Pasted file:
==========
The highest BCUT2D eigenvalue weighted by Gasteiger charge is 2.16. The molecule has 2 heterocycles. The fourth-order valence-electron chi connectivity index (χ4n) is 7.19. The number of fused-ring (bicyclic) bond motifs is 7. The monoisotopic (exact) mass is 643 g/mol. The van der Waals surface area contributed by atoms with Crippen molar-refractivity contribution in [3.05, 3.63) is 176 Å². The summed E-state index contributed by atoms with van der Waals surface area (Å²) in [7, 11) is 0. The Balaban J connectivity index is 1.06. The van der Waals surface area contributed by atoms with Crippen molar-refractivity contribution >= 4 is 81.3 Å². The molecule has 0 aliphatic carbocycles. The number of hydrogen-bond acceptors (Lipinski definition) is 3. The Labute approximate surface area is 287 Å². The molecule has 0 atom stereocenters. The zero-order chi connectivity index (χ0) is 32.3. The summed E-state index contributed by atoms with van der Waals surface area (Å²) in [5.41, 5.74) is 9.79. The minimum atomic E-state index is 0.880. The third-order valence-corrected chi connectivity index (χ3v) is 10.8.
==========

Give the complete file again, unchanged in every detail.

The highest BCUT2D eigenvalue weighted by Gasteiger charge is 2.16. The molecule has 2 heterocycles. The fourth-order valence-electron chi connectivity index (χ4n) is 7.19. The number of fused-ring (bicyclic) bond motifs is 7. The monoisotopic (exact) mass is 643 g/mol. The van der Waals surface area contributed by atoms with Crippen molar-refractivity contribution in [3.05, 3.63) is 176 Å². The summed E-state index contributed by atoms with van der Waals surface area (Å²) in [7, 11) is 0. The Balaban J connectivity index is 1.06. The van der Waals surface area contributed by atoms with Crippen molar-refractivity contribution >= 4 is 81.3 Å². The molecule has 0 aliphatic carbocycles. The number of hydrogen-bond acceptors (Lipinski definition) is 3. The Labute approximate surface area is 287 Å². The molecule has 0 atom stereocenters. The zero-order chi connectivity index (χ0) is 32.3. The summed E-state index contributed by atoms with van der Waals surface area (Å²) in [5.41, 5.74) is 9.79. The minimum atomic E-state index is 0.880. The third-order valence-corrected chi connectivity index (χ3v) is 10.8.